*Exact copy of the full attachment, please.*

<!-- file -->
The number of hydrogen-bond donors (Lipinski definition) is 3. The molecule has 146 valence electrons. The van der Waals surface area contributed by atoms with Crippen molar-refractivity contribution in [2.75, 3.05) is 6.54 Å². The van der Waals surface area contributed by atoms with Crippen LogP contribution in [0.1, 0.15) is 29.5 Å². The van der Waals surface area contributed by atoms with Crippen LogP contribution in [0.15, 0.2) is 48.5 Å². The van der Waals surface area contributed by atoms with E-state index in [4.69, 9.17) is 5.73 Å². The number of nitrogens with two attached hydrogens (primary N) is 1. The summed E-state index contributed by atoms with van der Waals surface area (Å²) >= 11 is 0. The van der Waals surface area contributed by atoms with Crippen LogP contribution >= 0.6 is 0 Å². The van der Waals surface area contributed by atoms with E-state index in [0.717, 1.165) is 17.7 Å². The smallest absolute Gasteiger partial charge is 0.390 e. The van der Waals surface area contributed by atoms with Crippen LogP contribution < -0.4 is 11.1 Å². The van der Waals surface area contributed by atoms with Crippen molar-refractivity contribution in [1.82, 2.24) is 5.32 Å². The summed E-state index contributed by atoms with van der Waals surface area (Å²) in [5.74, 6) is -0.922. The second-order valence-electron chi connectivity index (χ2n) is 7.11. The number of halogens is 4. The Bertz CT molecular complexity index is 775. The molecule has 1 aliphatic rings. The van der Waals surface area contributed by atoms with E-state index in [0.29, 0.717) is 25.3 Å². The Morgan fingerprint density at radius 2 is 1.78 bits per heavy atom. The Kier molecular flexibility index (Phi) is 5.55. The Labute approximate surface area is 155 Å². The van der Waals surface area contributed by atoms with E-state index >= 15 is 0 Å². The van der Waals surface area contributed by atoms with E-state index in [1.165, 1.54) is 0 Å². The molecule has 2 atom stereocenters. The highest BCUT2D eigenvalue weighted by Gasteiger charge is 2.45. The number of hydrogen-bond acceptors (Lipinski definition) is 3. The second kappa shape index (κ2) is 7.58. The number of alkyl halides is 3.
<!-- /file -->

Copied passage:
The number of hydrogen-bond donors (Lipinski definition) is 3. The molecule has 146 valence electrons. The van der Waals surface area contributed by atoms with Crippen molar-refractivity contribution in [2.75, 3.05) is 6.54 Å². The van der Waals surface area contributed by atoms with Crippen LogP contribution in [0.1, 0.15) is 29.5 Å². The van der Waals surface area contributed by atoms with Crippen LogP contribution in [0.15, 0.2) is 48.5 Å². The van der Waals surface area contributed by atoms with E-state index in [4.69, 9.17) is 5.73 Å². The number of nitrogens with two attached hydrogens (primary N) is 1. The summed E-state index contributed by atoms with van der Waals surface area (Å²) >= 11 is 0. The van der Waals surface area contributed by atoms with Crippen LogP contribution >= 0.6 is 0 Å². The van der Waals surface area contributed by atoms with E-state index in [0.717, 1.165) is 17.7 Å². The smallest absolute Gasteiger partial charge is 0.390 e. The van der Waals surface area contributed by atoms with Crippen LogP contribution < -0.4 is 11.1 Å². The van der Waals surface area contributed by atoms with Crippen molar-refractivity contribution in [1.82, 2.24) is 5.32 Å². The summed E-state index contributed by atoms with van der Waals surface area (Å²) in [5.74, 6) is -0.922. The second-order valence-electron chi connectivity index (χ2n) is 7.11. The number of halogens is 4. The Bertz CT molecular complexity index is 775. The molecule has 1 aliphatic rings. The van der Waals surface area contributed by atoms with E-state index in [0.29, 0.717) is 25.3 Å². The Morgan fingerprint density at radius 2 is 1.78 bits per heavy atom. The Kier molecular flexibility index (Phi) is 5.55. The Labute approximate surface area is 155 Å². The van der Waals surface area contributed by atoms with E-state index >= 15 is 0 Å². The van der Waals surface area contributed by atoms with E-state index in [1.165, 1.54) is 0 Å². The molecule has 2 atom stereocenters. The highest BCUT2D eigenvalue weighted by Gasteiger charge is 2.45. The number of hydrogen-bond acceptors (Lipinski definition) is 3. The second kappa shape index (κ2) is 7.58. The number of alkyl halides is 3.